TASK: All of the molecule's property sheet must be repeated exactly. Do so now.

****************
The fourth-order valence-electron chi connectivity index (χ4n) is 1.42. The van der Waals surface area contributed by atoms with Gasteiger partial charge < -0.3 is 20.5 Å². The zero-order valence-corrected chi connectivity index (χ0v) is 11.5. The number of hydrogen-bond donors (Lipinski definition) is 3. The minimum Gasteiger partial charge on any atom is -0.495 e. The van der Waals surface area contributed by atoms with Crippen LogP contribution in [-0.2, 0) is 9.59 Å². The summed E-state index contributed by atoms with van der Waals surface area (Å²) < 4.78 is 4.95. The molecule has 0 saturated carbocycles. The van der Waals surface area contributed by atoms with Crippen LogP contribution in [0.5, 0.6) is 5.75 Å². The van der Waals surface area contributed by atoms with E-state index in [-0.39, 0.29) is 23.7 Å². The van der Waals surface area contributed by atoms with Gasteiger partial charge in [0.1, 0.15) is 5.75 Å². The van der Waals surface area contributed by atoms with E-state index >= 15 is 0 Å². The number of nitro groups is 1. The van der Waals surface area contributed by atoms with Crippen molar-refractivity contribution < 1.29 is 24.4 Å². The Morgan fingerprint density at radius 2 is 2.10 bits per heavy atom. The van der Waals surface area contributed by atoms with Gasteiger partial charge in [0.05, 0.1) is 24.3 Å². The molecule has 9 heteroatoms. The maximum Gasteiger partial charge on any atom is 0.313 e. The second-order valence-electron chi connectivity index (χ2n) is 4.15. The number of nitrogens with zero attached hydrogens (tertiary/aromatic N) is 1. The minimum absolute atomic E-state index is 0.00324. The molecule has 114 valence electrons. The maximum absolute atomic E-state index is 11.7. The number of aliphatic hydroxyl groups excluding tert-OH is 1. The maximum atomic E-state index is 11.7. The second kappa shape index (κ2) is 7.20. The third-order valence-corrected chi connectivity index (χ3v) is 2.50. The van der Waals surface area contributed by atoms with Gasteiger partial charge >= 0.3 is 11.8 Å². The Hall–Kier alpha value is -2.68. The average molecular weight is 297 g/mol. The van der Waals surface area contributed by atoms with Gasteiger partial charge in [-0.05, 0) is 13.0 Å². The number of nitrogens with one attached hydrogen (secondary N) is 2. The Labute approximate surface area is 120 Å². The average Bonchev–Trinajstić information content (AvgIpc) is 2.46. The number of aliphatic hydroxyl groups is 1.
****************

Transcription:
The fourth-order valence-electron chi connectivity index (χ4n) is 1.42. The van der Waals surface area contributed by atoms with Gasteiger partial charge < -0.3 is 20.5 Å². The zero-order valence-corrected chi connectivity index (χ0v) is 11.5. The number of hydrogen-bond donors (Lipinski definition) is 3. The minimum Gasteiger partial charge on any atom is -0.495 e. The van der Waals surface area contributed by atoms with Crippen LogP contribution in [-0.2, 0) is 9.59 Å². The summed E-state index contributed by atoms with van der Waals surface area (Å²) < 4.78 is 4.95. The molecule has 0 saturated carbocycles. The van der Waals surface area contributed by atoms with Crippen LogP contribution in [0.5, 0.6) is 5.75 Å². The van der Waals surface area contributed by atoms with E-state index in [-0.39, 0.29) is 23.7 Å². The van der Waals surface area contributed by atoms with Gasteiger partial charge in [0.1, 0.15) is 5.75 Å². The van der Waals surface area contributed by atoms with E-state index >= 15 is 0 Å². The number of nitro groups is 1. The van der Waals surface area contributed by atoms with Crippen molar-refractivity contribution < 1.29 is 24.4 Å². The Morgan fingerprint density at radius 2 is 2.10 bits per heavy atom. The van der Waals surface area contributed by atoms with Gasteiger partial charge in [0.05, 0.1) is 24.3 Å². The molecule has 9 heteroatoms. The maximum Gasteiger partial charge on any atom is 0.313 e. The second-order valence-electron chi connectivity index (χ2n) is 4.15. The number of nitrogens with zero attached hydrogens (tertiary/aromatic N) is 1. The minimum absolute atomic E-state index is 0.00324. The molecule has 114 valence electrons. The maximum absolute atomic E-state index is 11.7. The number of aliphatic hydroxyl groups excluding tert-OH is 1. The maximum atomic E-state index is 11.7. The second kappa shape index (κ2) is 7.20. The third-order valence-corrected chi connectivity index (χ3v) is 2.50. The van der Waals surface area contributed by atoms with Gasteiger partial charge >= 0.3 is 11.8 Å². The Hall–Kier alpha value is -2.68. The average molecular weight is 297 g/mol. The van der Waals surface area contributed by atoms with Gasteiger partial charge in [-0.05, 0) is 13.0 Å². The number of nitrogens with one attached hydrogen (secondary N) is 2. The Labute approximate surface area is 120 Å². The average Bonchev–Trinajstić information content (AvgIpc) is 2.46. The number of aliphatic hydroxyl groups is 1.